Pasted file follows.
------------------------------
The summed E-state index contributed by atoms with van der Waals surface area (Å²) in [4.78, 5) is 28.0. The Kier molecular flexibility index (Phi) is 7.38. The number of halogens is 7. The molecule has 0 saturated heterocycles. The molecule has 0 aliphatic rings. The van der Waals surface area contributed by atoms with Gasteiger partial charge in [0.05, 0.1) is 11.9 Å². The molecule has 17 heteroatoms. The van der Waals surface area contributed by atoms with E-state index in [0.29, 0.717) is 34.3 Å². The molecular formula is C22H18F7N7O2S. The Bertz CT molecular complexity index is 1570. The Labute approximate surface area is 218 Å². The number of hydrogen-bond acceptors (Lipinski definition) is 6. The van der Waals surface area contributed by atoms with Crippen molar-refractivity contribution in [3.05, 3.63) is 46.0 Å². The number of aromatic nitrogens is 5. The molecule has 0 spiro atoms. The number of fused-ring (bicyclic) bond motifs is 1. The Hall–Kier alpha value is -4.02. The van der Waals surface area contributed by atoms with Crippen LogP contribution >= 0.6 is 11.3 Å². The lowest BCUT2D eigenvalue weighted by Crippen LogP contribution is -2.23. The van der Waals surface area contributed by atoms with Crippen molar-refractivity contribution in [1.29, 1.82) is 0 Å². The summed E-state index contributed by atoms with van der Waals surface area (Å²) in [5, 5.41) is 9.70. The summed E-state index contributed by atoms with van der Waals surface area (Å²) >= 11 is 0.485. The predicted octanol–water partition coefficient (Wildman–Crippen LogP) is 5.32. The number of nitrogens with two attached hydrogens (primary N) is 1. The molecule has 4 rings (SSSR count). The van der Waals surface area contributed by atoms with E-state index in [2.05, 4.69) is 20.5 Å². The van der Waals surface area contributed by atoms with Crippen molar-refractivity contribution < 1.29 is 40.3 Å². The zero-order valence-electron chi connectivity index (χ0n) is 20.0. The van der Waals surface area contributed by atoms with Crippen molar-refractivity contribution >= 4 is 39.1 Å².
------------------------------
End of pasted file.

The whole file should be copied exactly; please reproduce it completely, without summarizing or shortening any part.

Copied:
The summed E-state index contributed by atoms with van der Waals surface area (Å²) in [4.78, 5) is 28.0. The Kier molecular flexibility index (Phi) is 7.38. The number of halogens is 7. The molecule has 0 saturated heterocycles. The molecule has 0 aliphatic rings. The van der Waals surface area contributed by atoms with Gasteiger partial charge in [0.05, 0.1) is 11.9 Å². The molecule has 17 heteroatoms. The van der Waals surface area contributed by atoms with E-state index in [0.29, 0.717) is 34.3 Å². The molecular formula is C22H18F7N7O2S. The Bertz CT molecular complexity index is 1570. The Labute approximate surface area is 218 Å². The number of hydrogen-bond acceptors (Lipinski definition) is 6. The van der Waals surface area contributed by atoms with Crippen molar-refractivity contribution in [3.05, 3.63) is 46.0 Å². The number of aromatic nitrogens is 5. The molecule has 0 spiro atoms. The number of fused-ring (bicyclic) bond motifs is 1. The Hall–Kier alpha value is -4.02. The van der Waals surface area contributed by atoms with Crippen LogP contribution >= 0.6 is 11.3 Å². The lowest BCUT2D eigenvalue weighted by Crippen LogP contribution is -2.23. The van der Waals surface area contributed by atoms with Crippen molar-refractivity contribution in [1.29, 1.82) is 0 Å². The summed E-state index contributed by atoms with van der Waals surface area (Å²) in [5, 5.41) is 9.70. The summed E-state index contributed by atoms with van der Waals surface area (Å²) >= 11 is 0.485. The predicted octanol–water partition coefficient (Wildman–Crippen LogP) is 5.32. The number of nitrogens with two attached hydrogens (primary N) is 1. The molecule has 4 rings (SSSR count). The van der Waals surface area contributed by atoms with E-state index in [2.05, 4.69) is 20.5 Å². The van der Waals surface area contributed by atoms with Crippen molar-refractivity contribution < 1.29 is 40.3 Å². The zero-order valence-electron chi connectivity index (χ0n) is 20.0. The van der Waals surface area contributed by atoms with Crippen molar-refractivity contribution >= 4 is 39.1 Å².